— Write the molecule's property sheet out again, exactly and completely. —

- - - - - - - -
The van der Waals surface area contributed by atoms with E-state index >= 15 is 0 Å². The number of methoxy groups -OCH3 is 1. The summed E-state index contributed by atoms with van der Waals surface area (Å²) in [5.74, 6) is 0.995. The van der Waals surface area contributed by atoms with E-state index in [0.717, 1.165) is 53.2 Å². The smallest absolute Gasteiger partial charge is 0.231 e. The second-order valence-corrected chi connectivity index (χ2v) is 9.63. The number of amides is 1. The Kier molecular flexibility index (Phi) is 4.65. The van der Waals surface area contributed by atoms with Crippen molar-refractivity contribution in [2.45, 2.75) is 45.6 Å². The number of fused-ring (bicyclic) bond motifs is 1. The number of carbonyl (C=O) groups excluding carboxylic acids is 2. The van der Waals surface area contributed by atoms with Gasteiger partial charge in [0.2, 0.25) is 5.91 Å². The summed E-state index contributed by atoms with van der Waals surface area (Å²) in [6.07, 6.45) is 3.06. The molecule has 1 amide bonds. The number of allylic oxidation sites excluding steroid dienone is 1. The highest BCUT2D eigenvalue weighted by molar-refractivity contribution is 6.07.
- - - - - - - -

The van der Waals surface area contributed by atoms with E-state index >= 15 is 0 Å². The number of methoxy groups -OCH3 is 1. The summed E-state index contributed by atoms with van der Waals surface area (Å²) in [5.74, 6) is 0.995. The van der Waals surface area contributed by atoms with E-state index in [0.717, 1.165) is 53.2 Å². The smallest absolute Gasteiger partial charge is 0.231 e. The second-order valence-corrected chi connectivity index (χ2v) is 9.63. The number of amides is 1. The Kier molecular flexibility index (Phi) is 4.65. The van der Waals surface area contributed by atoms with Crippen molar-refractivity contribution in [2.45, 2.75) is 45.6 Å². The number of fused-ring (bicyclic) bond motifs is 1. The number of carbonyl (C=O) groups excluding carboxylic acids is 2. The van der Waals surface area contributed by atoms with Gasteiger partial charge in [0.2, 0.25) is 5.91 Å². The summed E-state index contributed by atoms with van der Waals surface area (Å²) in [6.07, 6.45) is 3.06. The molecule has 1 amide bonds. The number of allylic oxidation sites excluding steroid dienone is 1. The highest BCUT2D eigenvalue weighted by molar-refractivity contribution is 6.07.